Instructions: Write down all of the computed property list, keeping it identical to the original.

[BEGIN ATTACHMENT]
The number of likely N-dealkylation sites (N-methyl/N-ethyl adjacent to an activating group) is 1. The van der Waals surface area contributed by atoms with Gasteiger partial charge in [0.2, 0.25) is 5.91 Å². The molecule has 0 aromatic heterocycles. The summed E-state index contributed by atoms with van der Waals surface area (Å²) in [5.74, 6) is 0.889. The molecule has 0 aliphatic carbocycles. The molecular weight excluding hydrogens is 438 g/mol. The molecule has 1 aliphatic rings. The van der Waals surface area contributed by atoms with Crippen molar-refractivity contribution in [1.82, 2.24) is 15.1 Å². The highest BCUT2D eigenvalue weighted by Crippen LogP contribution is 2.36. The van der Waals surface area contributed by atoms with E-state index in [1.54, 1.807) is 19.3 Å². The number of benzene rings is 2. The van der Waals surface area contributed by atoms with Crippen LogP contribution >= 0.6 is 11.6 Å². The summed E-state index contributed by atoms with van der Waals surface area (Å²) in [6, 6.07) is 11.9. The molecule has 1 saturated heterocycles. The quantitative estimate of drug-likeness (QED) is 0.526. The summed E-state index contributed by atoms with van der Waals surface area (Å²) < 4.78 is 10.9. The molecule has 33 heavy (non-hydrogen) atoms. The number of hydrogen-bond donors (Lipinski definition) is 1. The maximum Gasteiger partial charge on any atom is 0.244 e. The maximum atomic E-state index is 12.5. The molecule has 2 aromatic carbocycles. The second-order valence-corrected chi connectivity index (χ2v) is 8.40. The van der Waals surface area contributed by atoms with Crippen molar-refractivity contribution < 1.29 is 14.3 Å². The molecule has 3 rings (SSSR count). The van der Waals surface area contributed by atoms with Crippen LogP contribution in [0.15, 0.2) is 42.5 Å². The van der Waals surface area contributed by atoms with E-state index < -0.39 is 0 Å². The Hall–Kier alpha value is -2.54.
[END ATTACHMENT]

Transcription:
The number of likely N-dealkylation sites (N-methyl/N-ethyl adjacent to an activating group) is 1. The van der Waals surface area contributed by atoms with Gasteiger partial charge in [0.2, 0.25) is 5.91 Å². The molecule has 0 aromatic heterocycles. The summed E-state index contributed by atoms with van der Waals surface area (Å²) in [5.74, 6) is 0.889. The molecule has 0 aliphatic carbocycles. The molecular weight excluding hydrogens is 438 g/mol. The molecule has 1 aliphatic rings. The van der Waals surface area contributed by atoms with Crippen molar-refractivity contribution in [1.82, 2.24) is 15.1 Å². The highest BCUT2D eigenvalue weighted by Crippen LogP contribution is 2.36. The van der Waals surface area contributed by atoms with E-state index in [1.54, 1.807) is 19.3 Å². The number of benzene rings is 2. The van der Waals surface area contributed by atoms with Crippen LogP contribution >= 0.6 is 11.6 Å². The summed E-state index contributed by atoms with van der Waals surface area (Å²) in [6, 6.07) is 11.9. The molecule has 1 saturated heterocycles. The quantitative estimate of drug-likeness (QED) is 0.526. The summed E-state index contributed by atoms with van der Waals surface area (Å²) < 4.78 is 10.9. The molecule has 33 heavy (non-hydrogen) atoms. The number of hydrogen-bond donors (Lipinski definition) is 1. The maximum Gasteiger partial charge on any atom is 0.244 e. The maximum atomic E-state index is 12.5. The molecule has 2 aromatic carbocycles. The second-order valence-corrected chi connectivity index (χ2v) is 8.40. The van der Waals surface area contributed by atoms with Crippen molar-refractivity contribution < 1.29 is 14.3 Å². The molecule has 3 rings (SSSR count). The van der Waals surface area contributed by atoms with Crippen LogP contribution in [0.15, 0.2) is 42.5 Å². The van der Waals surface area contributed by atoms with E-state index < -0.39 is 0 Å². The Hall–Kier alpha value is -2.54.